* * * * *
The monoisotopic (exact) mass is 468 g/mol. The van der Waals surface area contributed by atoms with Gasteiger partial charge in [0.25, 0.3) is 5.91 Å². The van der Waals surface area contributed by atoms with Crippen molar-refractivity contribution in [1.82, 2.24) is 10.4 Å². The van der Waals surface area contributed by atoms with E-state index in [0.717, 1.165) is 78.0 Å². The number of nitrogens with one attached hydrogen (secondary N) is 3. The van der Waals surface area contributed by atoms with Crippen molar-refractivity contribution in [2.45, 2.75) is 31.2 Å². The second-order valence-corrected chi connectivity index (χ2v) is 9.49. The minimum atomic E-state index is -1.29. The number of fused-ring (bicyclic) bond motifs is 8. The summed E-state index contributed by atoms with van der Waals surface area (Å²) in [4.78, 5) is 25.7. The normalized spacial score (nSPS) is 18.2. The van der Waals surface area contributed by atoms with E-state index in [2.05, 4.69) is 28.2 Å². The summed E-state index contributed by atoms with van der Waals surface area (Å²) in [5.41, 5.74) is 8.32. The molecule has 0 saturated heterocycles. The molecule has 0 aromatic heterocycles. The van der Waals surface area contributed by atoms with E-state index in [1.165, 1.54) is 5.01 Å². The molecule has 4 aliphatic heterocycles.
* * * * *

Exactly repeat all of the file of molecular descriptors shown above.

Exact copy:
The monoisotopic (exact) mass is 468 g/mol. The van der Waals surface area contributed by atoms with Gasteiger partial charge in [0.25, 0.3) is 5.91 Å². The van der Waals surface area contributed by atoms with Crippen molar-refractivity contribution in [1.82, 2.24) is 10.4 Å². The van der Waals surface area contributed by atoms with E-state index in [0.717, 1.165) is 78.0 Å². The number of nitrogens with one attached hydrogen (secondary N) is 3. The van der Waals surface area contributed by atoms with Crippen molar-refractivity contribution in [2.45, 2.75) is 31.2 Å². The second-order valence-corrected chi connectivity index (χ2v) is 9.49. The minimum atomic E-state index is -1.29. The number of fused-ring (bicyclic) bond motifs is 8. The summed E-state index contributed by atoms with van der Waals surface area (Å²) in [4.78, 5) is 25.7. The normalized spacial score (nSPS) is 18.2. The van der Waals surface area contributed by atoms with E-state index in [2.05, 4.69) is 28.2 Å². The summed E-state index contributed by atoms with van der Waals surface area (Å²) in [5.41, 5.74) is 8.32. The molecule has 0 saturated heterocycles. The molecule has 0 aromatic heterocycles. The van der Waals surface area contributed by atoms with E-state index in [1.165, 1.54) is 5.01 Å². The molecule has 4 aliphatic heterocycles.